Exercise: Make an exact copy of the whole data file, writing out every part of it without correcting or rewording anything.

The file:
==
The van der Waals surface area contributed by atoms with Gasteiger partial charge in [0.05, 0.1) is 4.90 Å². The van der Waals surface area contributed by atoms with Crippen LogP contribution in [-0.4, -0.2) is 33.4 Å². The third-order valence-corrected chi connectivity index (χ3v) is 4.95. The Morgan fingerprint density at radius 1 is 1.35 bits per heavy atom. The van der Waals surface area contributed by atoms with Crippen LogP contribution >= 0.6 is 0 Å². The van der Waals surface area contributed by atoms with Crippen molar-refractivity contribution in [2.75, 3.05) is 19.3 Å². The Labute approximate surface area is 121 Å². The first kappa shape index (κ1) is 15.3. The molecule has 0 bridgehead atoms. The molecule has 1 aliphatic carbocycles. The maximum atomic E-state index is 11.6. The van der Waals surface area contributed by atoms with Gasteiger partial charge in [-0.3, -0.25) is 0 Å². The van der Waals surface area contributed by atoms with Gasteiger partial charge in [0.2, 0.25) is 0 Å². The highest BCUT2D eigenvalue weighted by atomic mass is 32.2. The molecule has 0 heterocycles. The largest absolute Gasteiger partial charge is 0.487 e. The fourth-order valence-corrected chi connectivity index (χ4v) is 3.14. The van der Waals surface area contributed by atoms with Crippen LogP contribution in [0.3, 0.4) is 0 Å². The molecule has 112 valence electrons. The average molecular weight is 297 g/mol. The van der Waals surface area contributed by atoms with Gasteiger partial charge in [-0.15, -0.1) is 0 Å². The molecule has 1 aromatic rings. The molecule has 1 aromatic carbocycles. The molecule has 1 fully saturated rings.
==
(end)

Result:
The van der Waals surface area contributed by atoms with Gasteiger partial charge in [0.05, 0.1) is 4.90 Å². The van der Waals surface area contributed by atoms with Crippen LogP contribution in [-0.4, -0.2) is 33.4 Å². The third-order valence-corrected chi connectivity index (χ3v) is 4.95. The Morgan fingerprint density at radius 1 is 1.35 bits per heavy atom. The van der Waals surface area contributed by atoms with Crippen LogP contribution >= 0.6 is 0 Å². The van der Waals surface area contributed by atoms with Crippen molar-refractivity contribution in [2.75, 3.05) is 19.3 Å². The Labute approximate surface area is 121 Å². The first kappa shape index (κ1) is 15.3. The molecule has 0 bridgehead atoms. The molecule has 1 aliphatic carbocycles. The maximum atomic E-state index is 11.6. The van der Waals surface area contributed by atoms with Gasteiger partial charge in [-0.3, -0.25) is 0 Å². The van der Waals surface area contributed by atoms with Gasteiger partial charge in [0.2, 0.25) is 0 Å². The highest BCUT2D eigenvalue weighted by atomic mass is 32.2. The molecule has 0 heterocycles. The largest absolute Gasteiger partial charge is 0.487 e. The fourth-order valence-corrected chi connectivity index (χ4v) is 3.14. The van der Waals surface area contributed by atoms with Crippen LogP contribution in [0.3, 0.4) is 0 Å². The molecule has 112 valence electrons. The average molecular weight is 297 g/mol. The van der Waals surface area contributed by atoms with Gasteiger partial charge in [-0.15, -0.1) is 0 Å². The molecule has 1 aromatic rings. The molecule has 1 aromatic carbocycles. The molecule has 1 fully saturated rings.